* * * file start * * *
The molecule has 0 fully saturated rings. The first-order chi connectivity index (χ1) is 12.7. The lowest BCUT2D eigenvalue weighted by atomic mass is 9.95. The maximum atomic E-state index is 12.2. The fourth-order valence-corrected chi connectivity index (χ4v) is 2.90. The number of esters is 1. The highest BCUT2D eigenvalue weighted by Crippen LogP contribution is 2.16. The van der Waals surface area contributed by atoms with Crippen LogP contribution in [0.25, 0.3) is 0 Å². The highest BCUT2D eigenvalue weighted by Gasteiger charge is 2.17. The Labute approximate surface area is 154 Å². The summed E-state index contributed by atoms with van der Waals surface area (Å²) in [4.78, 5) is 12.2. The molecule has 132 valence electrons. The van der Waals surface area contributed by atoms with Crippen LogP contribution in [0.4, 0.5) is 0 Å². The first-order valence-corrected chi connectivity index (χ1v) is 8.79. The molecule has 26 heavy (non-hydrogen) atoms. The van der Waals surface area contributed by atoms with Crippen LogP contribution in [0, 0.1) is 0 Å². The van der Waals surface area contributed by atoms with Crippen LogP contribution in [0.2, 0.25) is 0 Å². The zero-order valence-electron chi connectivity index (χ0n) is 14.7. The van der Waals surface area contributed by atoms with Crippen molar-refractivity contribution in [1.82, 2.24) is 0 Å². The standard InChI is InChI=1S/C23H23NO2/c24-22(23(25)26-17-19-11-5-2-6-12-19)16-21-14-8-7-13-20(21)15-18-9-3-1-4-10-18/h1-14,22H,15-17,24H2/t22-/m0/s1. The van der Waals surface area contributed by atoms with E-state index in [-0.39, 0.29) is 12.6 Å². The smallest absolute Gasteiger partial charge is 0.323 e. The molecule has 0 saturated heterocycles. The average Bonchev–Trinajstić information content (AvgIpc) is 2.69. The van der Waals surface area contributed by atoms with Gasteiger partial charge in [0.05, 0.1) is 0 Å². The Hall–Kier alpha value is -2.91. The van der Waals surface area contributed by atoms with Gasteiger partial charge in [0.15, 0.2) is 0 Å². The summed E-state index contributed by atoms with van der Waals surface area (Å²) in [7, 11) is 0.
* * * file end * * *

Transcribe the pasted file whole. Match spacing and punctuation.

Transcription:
The molecule has 0 fully saturated rings. The first-order chi connectivity index (χ1) is 12.7. The lowest BCUT2D eigenvalue weighted by atomic mass is 9.95. The maximum atomic E-state index is 12.2. The fourth-order valence-corrected chi connectivity index (χ4v) is 2.90. The number of esters is 1. The highest BCUT2D eigenvalue weighted by Crippen LogP contribution is 2.16. The van der Waals surface area contributed by atoms with Crippen LogP contribution in [0.25, 0.3) is 0 Å². The highest BCUT2D eigenvalue weighted by Gasteiger charge is 2.17. The Labute approximate surface area is 154 Å². The summed E-state index contributed by atoms with van der Waals surface area (Å²) in [4.78, 5) is 12.2. The molecule has 132 valence electrons. The van der Waals surface area contributed by atoms with Crippen LogP contribution in [0.4, 0.5) is 0 Å². The first-order valence-corrected chi connectivity index (χ1v) is 8.79. The molecule has 26 heavy (non-hydrogen) atoms. The van der Waals surface area contributed by atoms with Crippen LogP contribution in [0, 0.1) is 0 Å². The van der Waals surface area contributed by atoms with Crippen LogP contribution in [0.2, 0.25) is 0 Å². The zero-order valence-electron chi connectivity index (χ0n) is 14.7. The van der Waals surface area contributed by atoms with Crippen molar-refractivity contribution in [1.82, 2.24) is 0 Å². The standard InChI is InChI=1S/C23H23NO2/c24-22(23(25)26-17-19-11-5-2-6-12-19)16-21-14-8-7-13-20(21)15-18-9-3-1-4-10-18/h1-14,22H,15-17,24H2/t22-/m0/s1. The van der Waals surface area contributed by atoms with E-state index in [-0.39, 0.29) is 12.6 Å². The smallest absolute Gasteiger partial charge is 0.323 e. The molecule has 0 saturated heterocycles. The average Bonchev–Trinajstić information content (AvgIpc) is 2.69. The van der Waals surface area contributed by atoms with Gasteiger partial charge in [0.05, 0.1) is 0 Å². The Hall–Kier alpha value is -2.91. The van der Waals surface area contributed by atoms with Gasteiger partial charge in [0.15, 0.2) is 0 Å². The summed E-state index contributed by atoms with van der Waals surface area (Å²) in [7, 11) is 0.